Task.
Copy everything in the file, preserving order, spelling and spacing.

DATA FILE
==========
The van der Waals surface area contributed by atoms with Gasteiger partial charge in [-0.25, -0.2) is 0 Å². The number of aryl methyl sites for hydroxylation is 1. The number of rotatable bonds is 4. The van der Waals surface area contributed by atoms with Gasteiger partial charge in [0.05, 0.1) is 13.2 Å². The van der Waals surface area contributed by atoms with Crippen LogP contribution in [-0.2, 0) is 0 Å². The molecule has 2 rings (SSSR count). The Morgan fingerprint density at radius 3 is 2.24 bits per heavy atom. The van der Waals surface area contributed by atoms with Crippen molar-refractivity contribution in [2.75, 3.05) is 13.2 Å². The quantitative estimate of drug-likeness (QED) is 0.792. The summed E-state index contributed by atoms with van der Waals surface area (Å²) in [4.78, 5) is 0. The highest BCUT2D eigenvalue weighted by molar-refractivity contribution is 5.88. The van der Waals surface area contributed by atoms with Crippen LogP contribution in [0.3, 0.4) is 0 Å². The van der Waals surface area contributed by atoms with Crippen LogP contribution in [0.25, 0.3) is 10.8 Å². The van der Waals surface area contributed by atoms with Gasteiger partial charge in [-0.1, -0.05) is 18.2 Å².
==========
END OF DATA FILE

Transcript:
The van der Waals surface area contributed by atoms with Gasteiger partial charge in [-0.25, -0.2) is 0 Å². The number of aryl methyl sites for hydroxylation is 1. The number of rotatable bonds is 4. The van der Waals surface area contributed by atoms with Gasteiger partial charge in [0.05, 0.1) is 13.2 Å². The van der Waals surface area contributed by atoms with Crippen LogP contribution in [-0.2, 0) is 0 Å². The molecule has 2 rings (SSSR count). The Morgan fingerprint density at radius 3 is 2.24 bits per heavy atom. The van der Waals surface area contributed by atoms with Crippen molar-refractivity contribution in [2.75, 3.05) is 13.2 Å². The quantitative estimate of drug-likeness (QED) is 0.792. The summed E-state index contributed by atoms with van der Waals surface area (Å²) in [4.78, 5) is 0. The highest BCUT2D eigenvalue weighted by molar-refractivity contribution is 5.88. The van der Waals surface area contributed by atoms with Crippen LogP contribution in [0.3, 0.4) is 0 Å². The van der Waals surface area contributed by atoms with Crippen LogP contribution in [0.25, 0.3) is 10.8 Å². The van der Waals surface area contributed by atoms with Gasteiger partial charge in [-0.1, -0.05) is 18.2 Å².